After months of lively and sometimes heated discussion, Beaufort's City Council could decide as early as next week if it will remove the not-so-popular electronic parking kiosks from Bay Street and revert to coin-operated meters.
After discussing the issue at a workshop Tuesday, Mayor Billy Keyserling said it appears council reached a consensus that the kiosks should be removed from Bay Street and moved to other parking lots that could use extra pay stations.
But council must still decide what will replace the kiosks, which accept cash, coins, and credit and debit cards.
Options discussed include new double-space, coin-only meters that would cost the city about $34,200.
That's the recommendation from Lanier Parking Solutions -- known locally as Park Beaufort -- based on its review and a recent merchant survey conducted by Main Street Beaufort, USA.
Another option is using Beaufort's existing coin-only meters that it removed to make way for the kiosks, which went live in July.
"My concern is that when we bought the kiosks, we told ourselves that our meters had to be replaced anyway, that they were outdated," Keyserling said. "To go back to an old meter that's broken down, I have concern."
The city paid $144,000 for 12 kiosks, six of which were located on Bay Street.
Council is expected to vote on other changes Tuesday that would extend the parking time limit on Bay Street from two to three hours, keeping the hourly rate at $1.
Other streets would fall into a tiered time limit and hourly rate structure that would be cheaper as drivers get farther from Bay Street.
Council approved those changes on first reading last month.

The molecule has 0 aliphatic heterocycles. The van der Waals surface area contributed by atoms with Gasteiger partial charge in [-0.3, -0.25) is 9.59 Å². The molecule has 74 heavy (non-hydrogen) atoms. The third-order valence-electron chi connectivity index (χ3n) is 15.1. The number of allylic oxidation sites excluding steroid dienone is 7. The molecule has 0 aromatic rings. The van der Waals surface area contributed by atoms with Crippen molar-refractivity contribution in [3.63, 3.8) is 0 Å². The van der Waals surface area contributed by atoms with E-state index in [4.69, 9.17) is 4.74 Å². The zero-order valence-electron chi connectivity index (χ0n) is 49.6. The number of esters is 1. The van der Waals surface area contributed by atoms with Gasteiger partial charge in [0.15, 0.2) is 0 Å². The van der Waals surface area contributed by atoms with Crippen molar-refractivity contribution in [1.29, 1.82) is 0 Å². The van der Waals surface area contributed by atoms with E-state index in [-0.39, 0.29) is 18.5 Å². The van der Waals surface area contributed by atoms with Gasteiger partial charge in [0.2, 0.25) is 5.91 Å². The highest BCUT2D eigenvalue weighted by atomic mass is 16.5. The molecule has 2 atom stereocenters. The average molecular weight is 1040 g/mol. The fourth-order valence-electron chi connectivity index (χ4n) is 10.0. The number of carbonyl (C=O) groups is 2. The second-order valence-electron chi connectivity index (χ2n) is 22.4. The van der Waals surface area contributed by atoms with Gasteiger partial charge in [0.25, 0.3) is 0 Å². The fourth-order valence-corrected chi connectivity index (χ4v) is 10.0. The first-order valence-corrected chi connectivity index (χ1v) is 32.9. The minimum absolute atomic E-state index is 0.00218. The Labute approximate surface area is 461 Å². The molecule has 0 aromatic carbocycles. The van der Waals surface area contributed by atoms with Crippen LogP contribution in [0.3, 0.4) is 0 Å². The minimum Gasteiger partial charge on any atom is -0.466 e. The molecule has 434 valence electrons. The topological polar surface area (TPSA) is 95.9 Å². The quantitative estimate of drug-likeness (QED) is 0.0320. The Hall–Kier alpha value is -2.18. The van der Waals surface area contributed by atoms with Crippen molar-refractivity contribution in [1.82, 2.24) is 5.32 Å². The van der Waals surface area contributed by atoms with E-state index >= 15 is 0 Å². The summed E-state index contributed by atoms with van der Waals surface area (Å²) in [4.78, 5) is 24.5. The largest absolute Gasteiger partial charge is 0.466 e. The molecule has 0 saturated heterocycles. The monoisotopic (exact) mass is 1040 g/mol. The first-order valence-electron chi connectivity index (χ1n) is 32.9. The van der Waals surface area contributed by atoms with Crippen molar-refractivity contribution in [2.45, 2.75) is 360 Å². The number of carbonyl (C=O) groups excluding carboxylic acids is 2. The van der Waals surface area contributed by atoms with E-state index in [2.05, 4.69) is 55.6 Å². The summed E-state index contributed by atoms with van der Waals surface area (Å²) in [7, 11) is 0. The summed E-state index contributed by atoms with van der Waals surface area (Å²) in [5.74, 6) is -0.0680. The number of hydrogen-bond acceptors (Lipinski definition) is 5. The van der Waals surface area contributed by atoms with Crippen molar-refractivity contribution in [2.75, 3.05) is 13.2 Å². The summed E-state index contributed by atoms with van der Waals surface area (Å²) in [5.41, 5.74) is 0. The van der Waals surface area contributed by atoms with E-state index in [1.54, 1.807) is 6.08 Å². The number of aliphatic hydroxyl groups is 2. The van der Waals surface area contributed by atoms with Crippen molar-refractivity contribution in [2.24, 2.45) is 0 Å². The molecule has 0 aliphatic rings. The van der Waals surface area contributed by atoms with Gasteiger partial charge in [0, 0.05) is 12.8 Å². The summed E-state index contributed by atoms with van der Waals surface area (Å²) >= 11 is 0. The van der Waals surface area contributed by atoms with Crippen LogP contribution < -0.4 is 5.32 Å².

Keyserling offered a box of chocolates as way to keep the conversation civil. He said many throughout the community have lost sight of what the issue really is -- keeping employees from parking on Bay Street and creating turnover so customers who want to shop along the historic corridor can find a spot.
"I think it's really gotten very emotional, which is why I offered the candy," Keyserling said. "I want us to all get back to the bigger question of how do we grow our downtown to make it more vibrant."
A few other last-minute requests were discussed Tuesday.
Council did not support a petition signed by more than 80 downtown business and property owners last month to make downtown parking free for the next six months as a temporary gift to consumers.
Councilman Gary Fordham did suggest bagging the meters for a month while the city determines its next move.
Keyserling asked a committee studying the issue to consider a free parking option, such as a lot or other designated area downtown.
Council directed the committee to meet again and prepare a formal recommendation before Tuesday.
The free parking option idea sat well with Bay Street Outfitters owner Tony Royal, just one of many downtown store owners who attended the workshop and reiterated that they and their customers don't like the kiosks.
Alton Aimar, another business owner, said he "would like council to understand that we really need to do it right this time."